Sunday, February 12, 2012

"Chronicle" is the kind of film that explains why I love superheroes so much

"Chronicle" is one of those films that owes its existence to some kind of freak miracle. It has no big stars, it's not based on any particular source material, but it has some of the most spectacular visuals I have ever seen in a motion picture about people with superpowers. But far more importantly than that, it's not a simple story about heroes versus villains. It's the story of a bunch of normal teenagers who get superpowers and what happens next.

Unlike most films like this though, the characters never go through any transition into the dashing world of capes and superheroism. Instead, they just sort of have fun with their powers for a while. Sure, everything goes wrong later on, but the sheer wonderment of what it would be like to have these powers, and examining all of the fun everyday things you could do with them, is what sets it apart from other 'superhero' films (I hasten to use that word though, because its arguable that there aren't any heroes in this film, in the traditional sense). It's the sort of thing I'd spend hours considering while playing around as a child.

The characters obtain the power of telekinesis from a mysterious alien artifact and throughout the course of the film, the intricacies of that one simple ability are explored. They can move objects with their mind, form shields around their bodies to make their skin impervious to harm, and (best of all), they can fly by pushing and pulling themselves into the air with the force of their power. The film follows a fairly strict pseudo-science though, in so far as the powers exist within the boundaries of the other real-life factors that would play into their use. For example, the guys can fly, but because it's so cold above the clouds, they have to wear heavy coats and gloves. One quick note about the flying in this film is that it is far and away the greatest flying scenes realised in a motion picture. The characters aren't just seen taking off, landing and lying in front of a blue screen (like in the Superman movies), they're seen ducking, rolling, hovering and dancing gracefully through the clouds. It's absolutely breath-taking and it never, ever looks like CGI fakery. You will believe a man can fly.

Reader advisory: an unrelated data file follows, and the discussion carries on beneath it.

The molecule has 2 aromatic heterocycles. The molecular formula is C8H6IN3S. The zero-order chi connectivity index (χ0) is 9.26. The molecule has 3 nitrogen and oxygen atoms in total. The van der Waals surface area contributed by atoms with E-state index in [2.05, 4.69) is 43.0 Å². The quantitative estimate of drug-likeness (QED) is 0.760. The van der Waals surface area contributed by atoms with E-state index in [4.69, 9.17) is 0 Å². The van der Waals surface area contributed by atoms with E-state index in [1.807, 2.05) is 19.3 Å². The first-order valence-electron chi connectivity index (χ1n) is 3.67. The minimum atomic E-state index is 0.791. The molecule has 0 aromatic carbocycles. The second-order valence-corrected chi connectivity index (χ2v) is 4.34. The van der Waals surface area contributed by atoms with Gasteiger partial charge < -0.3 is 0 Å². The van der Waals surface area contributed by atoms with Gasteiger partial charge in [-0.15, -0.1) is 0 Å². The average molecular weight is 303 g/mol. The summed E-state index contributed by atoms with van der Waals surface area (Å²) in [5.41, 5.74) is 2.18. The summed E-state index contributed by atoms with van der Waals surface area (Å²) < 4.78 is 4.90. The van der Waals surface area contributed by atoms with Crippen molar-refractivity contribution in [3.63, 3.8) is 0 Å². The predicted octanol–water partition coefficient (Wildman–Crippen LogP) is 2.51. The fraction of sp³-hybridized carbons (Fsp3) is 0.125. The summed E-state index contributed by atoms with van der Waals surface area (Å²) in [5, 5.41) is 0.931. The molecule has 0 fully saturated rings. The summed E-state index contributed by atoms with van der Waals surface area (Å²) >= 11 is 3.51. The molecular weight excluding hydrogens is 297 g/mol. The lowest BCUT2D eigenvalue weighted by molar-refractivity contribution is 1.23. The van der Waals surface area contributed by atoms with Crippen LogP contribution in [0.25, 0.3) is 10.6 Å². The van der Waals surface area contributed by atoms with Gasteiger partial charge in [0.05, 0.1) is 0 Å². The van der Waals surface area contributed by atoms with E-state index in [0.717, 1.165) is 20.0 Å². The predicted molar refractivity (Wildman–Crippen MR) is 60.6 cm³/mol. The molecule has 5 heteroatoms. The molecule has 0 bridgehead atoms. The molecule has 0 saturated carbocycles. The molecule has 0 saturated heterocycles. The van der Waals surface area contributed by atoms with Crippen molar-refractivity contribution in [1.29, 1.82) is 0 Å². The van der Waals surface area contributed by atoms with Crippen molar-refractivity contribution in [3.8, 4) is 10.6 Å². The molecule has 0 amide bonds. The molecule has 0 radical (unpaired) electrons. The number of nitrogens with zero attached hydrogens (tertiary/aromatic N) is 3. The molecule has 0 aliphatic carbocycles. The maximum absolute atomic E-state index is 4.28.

The film's plot deals with the interesting ramifications of how power can corrupt and unfortunately, the lead character Andrew eventually adopts the belief that as his power is greater and exceeds that of normal humans, that they are below him; he goes on a rampage (resulting in the greatest superhero/villain fight since Superman II). It's just a really convincing deterioration that makes complete sense in the context of how this sort of thing would happen to a person as socially and emotionally broken as Andrew Detmer.

The film's not perfect and some of the young actors aren't necessarily the most gifted actors. Sometimes the screenplay has slightly shaky dialogue as well as certain lines that border too close to hipster pretentiousness. Finally, some people might be a tad offended by the film's use of 'found footage'. The entire film is shown to use through the lens of cameras either wielded by the actual characters, or security cameras in the background. This is mostly explained by Andrew's desire to record everything that goes on in his life (followed by his desire to 'chronicle' the entire use of their newfound powers), but like a lot of mockumentary sitcoms (The Office, Modern Family, etc), some of the explanations given for the presence of a camera are a bit far-fetched.

Ultimately though, on a very personal level, "Chronicle" is an immensely satisfying film that fully realises hours of childhood musing about what having superpowers would really be like. The film is probably best described not as a 'superhero film' but rather a 'superpowers film' and it's an excellent one at that.

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